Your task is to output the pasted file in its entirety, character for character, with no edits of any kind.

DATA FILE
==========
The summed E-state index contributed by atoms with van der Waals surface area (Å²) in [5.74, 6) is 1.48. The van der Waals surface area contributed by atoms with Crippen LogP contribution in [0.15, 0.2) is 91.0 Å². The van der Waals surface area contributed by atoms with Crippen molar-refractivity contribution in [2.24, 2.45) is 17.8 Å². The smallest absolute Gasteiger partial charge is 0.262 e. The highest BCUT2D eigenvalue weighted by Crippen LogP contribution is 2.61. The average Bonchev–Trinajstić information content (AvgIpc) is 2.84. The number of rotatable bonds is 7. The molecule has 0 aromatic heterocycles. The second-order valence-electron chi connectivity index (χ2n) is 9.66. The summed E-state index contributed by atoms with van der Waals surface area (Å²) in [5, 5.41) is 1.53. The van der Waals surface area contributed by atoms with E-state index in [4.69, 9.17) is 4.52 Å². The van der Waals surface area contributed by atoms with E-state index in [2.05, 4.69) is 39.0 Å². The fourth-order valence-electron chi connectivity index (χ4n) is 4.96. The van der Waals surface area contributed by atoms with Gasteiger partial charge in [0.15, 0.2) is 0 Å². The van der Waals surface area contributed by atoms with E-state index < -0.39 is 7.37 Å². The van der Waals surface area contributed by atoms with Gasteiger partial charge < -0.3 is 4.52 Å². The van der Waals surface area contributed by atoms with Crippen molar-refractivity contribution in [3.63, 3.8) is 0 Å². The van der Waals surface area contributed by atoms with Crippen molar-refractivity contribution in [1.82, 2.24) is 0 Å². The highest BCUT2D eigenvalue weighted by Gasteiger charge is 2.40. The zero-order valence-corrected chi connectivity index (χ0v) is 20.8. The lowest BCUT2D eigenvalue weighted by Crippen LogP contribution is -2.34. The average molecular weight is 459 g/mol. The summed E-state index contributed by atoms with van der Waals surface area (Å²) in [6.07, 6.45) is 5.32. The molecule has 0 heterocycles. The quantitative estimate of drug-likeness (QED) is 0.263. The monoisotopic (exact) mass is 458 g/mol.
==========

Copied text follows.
The summed E-state index contributed by atoms with van der Waals surface area (Å²) in [5.74, 6) is 1.48. The van der Waals surface area contributed by atoms with Crippen LogP contribution in [0.15, 0.2) is 91.0 Å². The van der Waals surface area contributed by atoms with Crippen molar-refractivity contribution in [2.24, 2.45) is 17.8 Å². The smallest absolute Gasteiger partial charge is 0.262 e. The highest BCUT2D eigenvalue weighted by Crippen LogP contribution is 2.61. The average Bonchev–Trinajstić information content (AvgIpc) is 2.84. The number of rotatable bonds is 7. The molecule has 0 aromatic heterocycles. The second-order valence-electron chi connectivity index (χ2n) is 9.66. The summed E-state index contributed by atoms with van der Waals surface area (Å²) in [5, 5.41) is 1.53. The van der Waals surface area contributed by atoms with E-state index in [4.69, 9.17) is 4.52 Å². The van der Waals surface area contributed by atoms with E-state index in [2.05, 4.69) is 39.0 Å². The fourth-order valence-electron chi connectivity index (χ4n) is 4.96. The van der Waals surface area contributed by atoms with Gasteiger partial charge in [0.15, 0.2) is 0 Å². The van der Waals surface area contributed by atoms with E-state index < -0.39 is 7.37 Å². The van der Waals surface area contributed by atoms with Gasteiger partial charge < -0.3 is 4.52 Å². The van der Waals surface area contributed by atoms with Crippen molar-refractivity contribution in [3.63, 3.8) is 0 Å². The van der Waals surface area contributed by atoms with Crippen molar-refractivity contribution in [1.82, 2.24) is 0 Å². The highest BCUT2D eigenvalue weighted by Gasteiger charge is 2.40. The zero-order valence-corrected chi connectivity index (χ0v) is 20.8. The lowest BCUT2D eigenvalue weighted by Crippen LogP contribution is -2.34. The average molecular weight is 459 g/mol. The summed E-state index contributed by atoms with van der Waals surface area (Å²) in [6.07, 6.45) is 5.32. The molecule has 0 heterocycles. The quantitative estimate of drug-likeness (QED) is 0.263. The monoisotopic (exact) mass is 458 g/mol.